Masculinity versus Femininity- This dimension provides what motivates people i.e. whether they want to be the best (Masculine) or liking what they do (Feminine) (Beugelsdijk, Maseland and Van Hoorn,  2015). The score of France in this dimension is 43 which mean that the culture of France is somewhat feminine. This is indicated by the practices adopted by the businesses in France i.e. 35 hour working week, welfare system, five weeks of holidays every year and its main focus on the quality of life. Unique characteristics are maintained by the French culture. The working class in France is regarded as Masculine while the upper class is Feminine. This characteristic of France is different from those possessed by other countries.

Uncertainty Avoidance- This dimension defines the extent to which threat is felt by the members of the culture from unknown and ambiguous situations and therefore institutions and beliefs have been created for the purpose of avoiding these (Minkov and Hofstede, 2014). France scores high (86) in this dimension which provides that surprises are less preferred in the French society. Preference is given to structure and planning. French people like to receive all the necessary information before negotiations and meetings. In this way, the French people are good in the development of complex systems and technologies in a stable environment. There is a strong need for the development of rules, regulations and laws for structuring life in France (Burke, 2017).

Long Term Orientation versus Short Term Orientation- This dimension provides that some links are required to be maintained by every society with its own past along with handling the challenges of the future and present. Moreover, different priorities are given to these two goals by the societies (Bakir, Blodgett, Vitell and Rose, 2015). High score (63) has been obtained by France in this dimension which, in turn, makes it pragmatic. Societies which possess a pragmatic orientation, people believe that truth depends a lot on the situations, time and context. They further show an ability to easily adapt their traditions to changed conditions and situations. They also possess a string propensity to invest and save along with prudence and persistence in achieving results (Hofstede Insights, 2018).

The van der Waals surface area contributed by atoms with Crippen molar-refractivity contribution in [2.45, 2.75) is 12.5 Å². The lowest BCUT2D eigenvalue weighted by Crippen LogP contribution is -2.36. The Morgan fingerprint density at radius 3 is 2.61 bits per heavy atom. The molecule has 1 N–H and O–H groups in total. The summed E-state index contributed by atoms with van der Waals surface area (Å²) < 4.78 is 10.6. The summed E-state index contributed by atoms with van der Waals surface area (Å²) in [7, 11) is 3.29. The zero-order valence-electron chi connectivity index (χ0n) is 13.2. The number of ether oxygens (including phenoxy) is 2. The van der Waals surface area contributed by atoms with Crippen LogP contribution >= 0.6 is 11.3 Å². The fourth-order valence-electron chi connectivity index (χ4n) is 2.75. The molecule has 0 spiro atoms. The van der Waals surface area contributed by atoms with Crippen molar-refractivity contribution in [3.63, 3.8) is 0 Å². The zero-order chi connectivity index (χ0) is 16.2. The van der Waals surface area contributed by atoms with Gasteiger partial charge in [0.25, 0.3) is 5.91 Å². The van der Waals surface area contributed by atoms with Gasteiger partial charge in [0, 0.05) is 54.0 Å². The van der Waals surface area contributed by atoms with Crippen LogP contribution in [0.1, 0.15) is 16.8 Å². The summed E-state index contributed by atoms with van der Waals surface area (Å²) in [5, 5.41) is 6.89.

Indulgence versus Restraint- This dimension defines the degree to which the impulses and desires are controlled by the people. France scores 48 in this dimension. This dimension along with the dimension of Uncertainty Avoidance implies that the people of France are less relaxed and do not take any steps for enjoying their lives. The score of France is also not high in the happiness indices.


Therefore, it can be concluded that BreadTalk should expand its business in France as it appears to be a favorable country due to its population, strong economy, highly qualified workforce and good infrastructure system. This report focused on the cultural analysis of France along with its business culture and compares it with the business culture of Singapore. This report further analyses France on the basis of Hofstede’s cultural dimensions.   


Bakir, A., Blodgett, J.G., Vitell, S.J. and Rose, G.M., 2015. A preliminary investigation of the reliability and validity of Hofstede’s cross cultural dimensions. In Proceedings of the 2000 Academy of Marketing Science (AMS) Annual Conference (pp. 226-232). Springer, Cham.

Beugelsdijk, S., Maseland, R. and Van Hoorn, A., 2015. Are Scores on H ofstede's Dimensions of National Culture Stable over Time? A Cohort Analysis. Global Strategy Journal, 5(3), pp.223-240.

Burke, P., 2017. Popular culture in early modern Europe. Routledge.

Ehrmann, H.W., 2015. Organized business in France (Vol. 2283). Princeton University Press.

Hofstede Insights. 2018. Country Comparison, [Online]. Available at: [Accessed on: 4 December 2018].

Minkov, M. and Hofstede, G., 2014. A replication of Hofstede’s uncertainty avoidance dimension across nationally representative samples from Europe. International Journal of Cross Cultural Management, 14(2), pp.161-171.

Moore, F., 2016. Transnational business cultures: Life and work in a multinational corporation. Routledge.

Stahl, G.K. and Tung, R.L., 2015. Towards a more balanced treatment of culture in international business studies: The need for positive cross-cultural scholarship. Journal of International Business Studies, 46(4), pp.391-414.

The World Bank. 2017. GDP (current US$), [Online]. Available at: [Accessed on: 4 December 2018].

Vagts, D.F., Koh, H., Dodge, W.S. and Buxbaum, H.L., 2015. Transnational business problems. West Academic.

Zivkovic, D., Bozic- Miljkovic, I. and Mihic, S., 2017. Knowledge of French language and culture: A precondition for improving economic relations between Serbia and France. Ekonomika, 63(3), pp.43-53.